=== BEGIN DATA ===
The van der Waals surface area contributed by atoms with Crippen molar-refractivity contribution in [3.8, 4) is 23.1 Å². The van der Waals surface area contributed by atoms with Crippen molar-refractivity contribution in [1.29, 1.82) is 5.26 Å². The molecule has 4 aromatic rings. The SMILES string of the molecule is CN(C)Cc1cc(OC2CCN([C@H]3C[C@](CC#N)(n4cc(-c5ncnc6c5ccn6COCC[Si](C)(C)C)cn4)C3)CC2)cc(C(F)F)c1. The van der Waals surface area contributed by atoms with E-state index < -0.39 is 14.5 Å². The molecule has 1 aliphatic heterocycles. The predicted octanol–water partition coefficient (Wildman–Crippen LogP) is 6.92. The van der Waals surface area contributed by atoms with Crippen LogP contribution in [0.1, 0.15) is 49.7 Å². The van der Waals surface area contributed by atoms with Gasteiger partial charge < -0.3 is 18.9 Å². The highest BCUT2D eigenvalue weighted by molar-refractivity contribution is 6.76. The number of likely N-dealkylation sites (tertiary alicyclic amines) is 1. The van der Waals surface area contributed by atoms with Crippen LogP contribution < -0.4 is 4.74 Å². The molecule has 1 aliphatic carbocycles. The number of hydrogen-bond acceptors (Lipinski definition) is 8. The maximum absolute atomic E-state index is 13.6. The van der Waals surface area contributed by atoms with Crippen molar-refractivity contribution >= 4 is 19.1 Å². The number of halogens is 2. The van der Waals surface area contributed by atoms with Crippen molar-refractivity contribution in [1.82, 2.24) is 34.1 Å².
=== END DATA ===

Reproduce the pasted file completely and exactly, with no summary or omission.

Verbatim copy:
The van der Waals surface area contributed by atoms with Crippen molar-refractivity contribution in [3.8, 4) is 23.1 Å². The van der Waals surface area contributed by atoms with Crippen molar-refractivity contribution in [1.29, 1.82) is 5.26 Å². The molecule has 4 aromatic rings. The SMILES string of the molecule is CN(C)Cc1cc(OC2CCN([C@H]3C[C@](CC#N)(n4cc(-c5ncnc6c5ccn6COCC[Si](C)(C)C)cn4)C3)CC2)cc(C(F)F)c1. The van der Waals surface area contributed by atoms with E-state index < -0.39 is 14.5 Å². The molecule has 1 aliphatic heterocycles. The predicted octanol–water partition coefficient (Wildman–Crippen LogP) is 6.92. The van der Waals surface area contributed by atoms with Crippen LogP contribution in [0.1, 0.15) is 49.7 Å². The van der Waals surface area contributed by atoms with Gasteiger partial charge < -0.3 is 18.9 Å². The highest BCUT2D eigenvalue weighted by molar-refractivity contribution is 6.76. The number of likely N-dealkylation sites (tertiary alicyclic amines) is 1. The van der Waals surface area contributed by atoms with Crippen LogP contribution < -0.4 is 4.74 Å². The molecule has 1 aliphatic carbocycles. The number of hydrogen-bond acceptors (Lipinski definition) is 8. The maximum absolute atomic E-state index is 13.6. The van der Waals surface area contributed by atoms with Crippen molar-refractivity contribution >= 4 is 19.1 Å². The number of halogens is 2. The van der Waals surface area contributed by atoms with Crippen molar-refractivity contribution in [1.82, 2.24) is 34.1 Å².